Chao Tom (Vietnamese Sugarcane Shrimp)

chao tom, shrimp paste, sugarcane

Chao Tom (Sugarcane Shrimp) is another one our favorite traditional Vietnamese appetizers from the central region of Vietnam and Hue, the imperial capital. The sugarcane skewer infuses a subtle sweetness to the shrimp paste and we love biting into the sugarcane as a chaser after the savory grilled shrimp. Serve alone as finger food or as a wrap with rice paper, lettuce and fresh herbs.

In Little Saigon, Orange County you can buy fresh sugarcane from any number of shops selling sugarcane juice. Even though it’s not directly advertised, they’ll sell you the cane and split it for you…just ask. But if not available, you can use canned sugarcane. Rasa Malaysia has a great pan-Asian recipe site that we love and we used her recipe, adding some paprika for a bit of smokiness and heat as well as steaming them before grilling.

Chao Tom (Vietnamese Sugarcane Shrimp) (adapted from rasa malaysia)
Printable Recipe

  • 1.5 pound raw medium shrimp, peeled and devein
  • 4 clove garlic, minced
  • 1 teaspoon sugar
  • 1 teaspoon salt
  • 1 teaspoon of white pepper
  • 1/2 teaspoon of paprika powder
  • 1/2 teaspoon olive oil
  • 1/2 teaspoon fish sauce
  • 1 egg white
  • sugarcane sticks about 5 inches long. Split each sugar cane into fourths, lengthwise

Combine the shrimp, garlic, sugar, paprika, salt, pepper, fish sauce, and olive oil in a food processor and blend until smooth and transfer to mixing bowl. Beat egg white until foamy and then fold into the mixture. Allow to rest for about 1/2 hr in fridge. Keeping your hands wet, take a large ice cream scoopful of shrimp paste and shape over end or middle of a sugar cane skewer. This can be deep fried or grilled. We briefly steamed ours first for about 10 min and them finished them off on the grill until golden brown.

To serve as a wrap, you can slide of the shrimp paste from the sugarcane and quarter for easier wrapping with rice paper and lettuce. Add mint, basil, perilla leaves, and dip with nuoc mam dipping sauce.

chao tom, shrimp paste, sugarcane 

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30 Responses to “Chao Tom (Vietnamese Sugarcane Shrimp)”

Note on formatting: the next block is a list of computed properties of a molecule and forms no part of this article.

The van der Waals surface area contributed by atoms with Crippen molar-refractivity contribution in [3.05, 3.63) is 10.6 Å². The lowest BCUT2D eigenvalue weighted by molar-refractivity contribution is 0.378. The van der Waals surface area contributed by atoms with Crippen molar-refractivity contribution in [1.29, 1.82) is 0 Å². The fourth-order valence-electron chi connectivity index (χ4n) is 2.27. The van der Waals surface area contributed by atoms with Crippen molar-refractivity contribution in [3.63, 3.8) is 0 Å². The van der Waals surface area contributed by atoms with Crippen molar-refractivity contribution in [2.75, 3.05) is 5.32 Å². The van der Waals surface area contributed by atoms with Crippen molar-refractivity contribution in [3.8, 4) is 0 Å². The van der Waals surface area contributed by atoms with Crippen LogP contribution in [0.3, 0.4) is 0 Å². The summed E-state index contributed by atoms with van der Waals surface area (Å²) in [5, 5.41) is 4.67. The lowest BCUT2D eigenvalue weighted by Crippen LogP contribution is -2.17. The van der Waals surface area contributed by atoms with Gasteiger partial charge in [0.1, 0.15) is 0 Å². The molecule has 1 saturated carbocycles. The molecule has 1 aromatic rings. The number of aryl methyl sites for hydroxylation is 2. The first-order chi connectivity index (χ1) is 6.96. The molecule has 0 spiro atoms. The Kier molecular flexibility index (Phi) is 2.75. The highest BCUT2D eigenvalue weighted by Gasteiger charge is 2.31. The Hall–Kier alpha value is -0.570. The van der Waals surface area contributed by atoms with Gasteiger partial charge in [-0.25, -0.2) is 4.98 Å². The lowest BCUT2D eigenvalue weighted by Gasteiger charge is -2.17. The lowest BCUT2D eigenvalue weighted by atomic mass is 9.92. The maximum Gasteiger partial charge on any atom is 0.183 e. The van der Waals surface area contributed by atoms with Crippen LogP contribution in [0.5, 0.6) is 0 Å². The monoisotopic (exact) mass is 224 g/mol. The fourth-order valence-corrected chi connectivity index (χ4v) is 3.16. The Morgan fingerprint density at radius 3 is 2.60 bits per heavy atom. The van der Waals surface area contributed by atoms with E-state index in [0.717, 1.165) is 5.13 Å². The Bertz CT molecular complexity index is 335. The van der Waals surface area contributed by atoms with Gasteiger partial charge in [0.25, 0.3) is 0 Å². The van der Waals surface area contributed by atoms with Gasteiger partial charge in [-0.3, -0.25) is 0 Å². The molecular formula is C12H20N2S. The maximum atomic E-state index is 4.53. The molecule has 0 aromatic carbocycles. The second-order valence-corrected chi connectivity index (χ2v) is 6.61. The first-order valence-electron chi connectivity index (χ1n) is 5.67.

1. 1

    jeannie — July 9, 2009 @ 1:50 am

    after devouring the shrimp i like to chew on the sugarcane to get the juice out of it. barbaric, i know! 😛

  2. 2

    Mochachocolata Rita — July 9, 2009 @ 1:54 am

    yummmmm….at this stage, i wont try making these at home yet. let me reserve a seat in nearest vietnamese eatery hehe

  3. 3

    ♥peachkins♥ — July 9, 2009 @ 3:23 am

    This is the second time I've seen this recipe and I find it very interesting and it sounds delicious!

  4. 4

    Jeff Shattuck — July 9, 2009 @ 4:34 am

    These are great but I have never made them at home. If I started with shrimp in the food processor I would end up with shrimp eggrolls (I have no will power). I agree with Rita too, chewing the sugar cane is like half the fun.

  5. 5

    Miakoda — July 9, 2009 @ 12:31 pm

    This is the first time I've seen this and I'm intrigued. What a lovely idea- the sugarcane at the end must be a perfect finish…I'm already thinking about how I can make this with a vegetarian twist. Thank you!

  6. 6

    Deborah — July 9, 2009 @ 2:39 pm

    My mom had some sugarcane shrimp at a restaurant we went to not long ago, and I've been wanting to try making it at home. This version looks sooo delicious!

  7. 7

    Lone Acorn — July 9, 2009 @ 4:01 pm

    You have a blog full of great recipes and I wanted to let you know that I have an award waiting on my blog for you to collect. Cheers!

  8. 8

    noobcook — July 10, 2009 @ 3:05 am

    This looks great … perhaps I should save the bamboo canes to make this after I make my sugar cane herbal drink next time ^_^

  9. 9

    Ravenous Couple — July 10, 2009 @ 5:07 pm

    jeannie: we're barbaric right there with you girl! 🙂

    Rita: You're an awesome cook…this would be a piece of cake for you!

    peachkins: Thank you for visiting and commenting..maybe try it sometimes!

    Jeff: Haha well, who says you can't make both at once?

    Miakoda: We don't know of any vegetarian substitute..maybe something soy based?

    Deborah: Please let us know if you do and how it goes.

    Lone Acorn: Thank you for your kind comments. We'll have to check out your blog.

    noobcook: Thank you..nothing wrong with maximizing every possible use of sugarcane 🙂

  10. 10

    figtree — July 10, 2009 @ 6:33 pm

    Ive never had anything like this..look forward to trying..Figtreeapps

  11. 11